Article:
serious disaster conditions, no water can be presumed safe
for consumption. Typhoid fever, dysentery, and infectious
hepatitis are diseases that are associated with unsafe water.
It is important to keep in mind that water purification techniques
may be effective in removing some, but not all contaminants
from water. The only way to guarantee a safe water supply
is to store it away prior to a disaster.
inspect a stocked water supply, this should be done at least
every six months. Check containers for leaks or problems.
To increase the shelf life of stored water use translucent
containers, group the containers together in dark plastic
bags and store them in a dark area. Polyethylene plastics
including water and milk cartons can be permeated by hydrocarbon
vapors and should not be stored near gasoline, kerosene, pesticides,
or similar substances.
shelf life of water depends on the original quality of the
water, the temperature at which the water is stored, and how
much light it is exposed to during storage. Many manufacturers
of bottled water will include a shelf life on their product.
Stored water may eventually develop a disagreeable appearance,
taste, or odor.
when a crisis occurs, untainted water is not always available.
A number of options exist to purify water. Boiling is one
of the more popular and well known methods. Boiling water
removes bacteria. In order to purify water using heat, bring
the water to a rolling boil for at least one full minute (10
minutes is suggested). Cool the water and pour it back and
forth between two clean containers, this will improve its
alternative to purify polluted water, is to strain the water
through paper towels, paper coffee filters, or several layers
of clean cloth. This will remove any sediment or flaking material
and help filter impurities. It is suggested that the water
should then be boiled. Water should be boiled longer at higher
method of purification is to strain the water as described
above, and then to chemically purify it by adding liquid bleach
or tincture of iodine. To purify using bleach add 16 drops
(1/8 teaspoon) of liquid chlorine bleach per gallon of water.
Stir the bleach into the water. Sodium hypochlorite of 5.25%
to 6% should be the only active ingredient in the bleach.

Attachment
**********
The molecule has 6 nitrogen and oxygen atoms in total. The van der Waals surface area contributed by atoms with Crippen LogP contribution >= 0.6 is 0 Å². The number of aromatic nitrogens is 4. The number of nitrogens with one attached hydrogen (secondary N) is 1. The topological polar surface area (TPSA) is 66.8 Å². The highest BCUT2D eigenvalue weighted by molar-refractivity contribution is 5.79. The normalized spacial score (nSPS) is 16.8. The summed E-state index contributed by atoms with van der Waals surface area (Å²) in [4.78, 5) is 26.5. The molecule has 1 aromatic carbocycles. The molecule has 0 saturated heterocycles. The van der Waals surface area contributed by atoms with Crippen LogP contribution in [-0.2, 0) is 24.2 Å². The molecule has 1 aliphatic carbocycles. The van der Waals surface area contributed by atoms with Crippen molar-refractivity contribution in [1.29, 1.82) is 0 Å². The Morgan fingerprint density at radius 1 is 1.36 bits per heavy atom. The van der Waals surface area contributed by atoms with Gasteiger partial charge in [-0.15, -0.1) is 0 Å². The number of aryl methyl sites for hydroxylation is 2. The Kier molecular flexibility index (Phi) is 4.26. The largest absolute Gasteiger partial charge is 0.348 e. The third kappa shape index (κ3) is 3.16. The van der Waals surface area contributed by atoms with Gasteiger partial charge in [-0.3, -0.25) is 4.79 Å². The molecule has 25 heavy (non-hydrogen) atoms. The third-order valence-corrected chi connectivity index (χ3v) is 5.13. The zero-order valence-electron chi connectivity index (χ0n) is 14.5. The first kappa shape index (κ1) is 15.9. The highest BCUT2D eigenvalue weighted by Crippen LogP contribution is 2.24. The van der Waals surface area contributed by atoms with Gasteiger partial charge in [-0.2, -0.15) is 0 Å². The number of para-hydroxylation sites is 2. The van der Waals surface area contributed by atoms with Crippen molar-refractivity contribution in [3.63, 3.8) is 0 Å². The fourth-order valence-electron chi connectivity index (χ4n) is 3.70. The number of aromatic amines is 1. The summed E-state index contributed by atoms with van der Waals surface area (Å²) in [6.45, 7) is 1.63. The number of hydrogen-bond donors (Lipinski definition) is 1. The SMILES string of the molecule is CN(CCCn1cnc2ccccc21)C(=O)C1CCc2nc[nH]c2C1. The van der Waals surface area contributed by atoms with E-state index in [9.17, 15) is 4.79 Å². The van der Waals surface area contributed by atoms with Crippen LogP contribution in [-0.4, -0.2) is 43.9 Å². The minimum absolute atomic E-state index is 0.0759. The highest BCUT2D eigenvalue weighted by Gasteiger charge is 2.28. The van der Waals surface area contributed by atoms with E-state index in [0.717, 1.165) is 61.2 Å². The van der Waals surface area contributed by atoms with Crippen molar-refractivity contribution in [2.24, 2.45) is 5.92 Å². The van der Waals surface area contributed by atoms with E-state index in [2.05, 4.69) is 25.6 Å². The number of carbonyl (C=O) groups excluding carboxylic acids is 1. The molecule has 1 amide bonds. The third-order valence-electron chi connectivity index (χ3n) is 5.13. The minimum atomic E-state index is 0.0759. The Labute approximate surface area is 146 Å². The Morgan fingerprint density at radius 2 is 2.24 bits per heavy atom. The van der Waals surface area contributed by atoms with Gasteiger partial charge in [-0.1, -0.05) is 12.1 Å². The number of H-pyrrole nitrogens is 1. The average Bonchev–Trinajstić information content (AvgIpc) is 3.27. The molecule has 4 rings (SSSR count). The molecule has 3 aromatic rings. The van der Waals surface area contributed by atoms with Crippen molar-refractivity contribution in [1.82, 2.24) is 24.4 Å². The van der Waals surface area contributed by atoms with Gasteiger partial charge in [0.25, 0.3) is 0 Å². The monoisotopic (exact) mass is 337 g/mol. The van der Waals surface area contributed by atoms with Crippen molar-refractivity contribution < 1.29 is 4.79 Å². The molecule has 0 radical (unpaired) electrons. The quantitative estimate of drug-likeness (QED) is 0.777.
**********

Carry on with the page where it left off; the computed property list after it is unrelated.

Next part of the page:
There should not be any added soap or fragrances. A major
bleach manufacturer has also added Sodium Hydroxide as an
active ingredient, which they state does not pose a health
risk for water treatment.
Let the water stand for a minimum of 30 minutes. After standing
for 30 minutes if it smells of chlorine consider it safe to
drink. If it does not smell of chlorine, add 16 more drops
(1/8 teaspoon) of chlorine bleach per gallon of water, let
the mixture stand for another 30 minutes, and smell it again.
If it smells of chlorine, you can use it. If it does not smell
of chlorine, discard it and find another source of water.
Water that is chemically purified should only be used for
hygiene purposes only. If chemically purified water is consumed,
it may cause diarrhea due to chlorine content and can even
cause permanent kidney damage.
not use granular forms of household bleach to purify water,
as granular bleach is poisonous. If you are using tincture
of iodine to purify water use three drops of tincture of iodine
per liter of clear water. If the water is cloudy, then these
amounts should be doubled. An eye dropper should be stored
with emergency supplies.
bleach loses strength over time. For this reason, mark each
bleach container with the current date. If the bleach is one-year-old,
double the amount. Two-year-old bleach should not be used.
alternative for water purification is to use water purification
tablets. Generally water
purification tablets will purify one liter of water. The tablets
have a shelf life of two years and lose their effectiveness
if them get damp. When purifying water only purify enough
water to last a 48 hours. Water allowed to sit for longer
than this may become re-contaminated.
Francesca Black is a prolific writer and has generated a number
of educational articles about emergencies. Additional articles
can be found at Prepare for Emergency http://www.prepare-for-emergency.com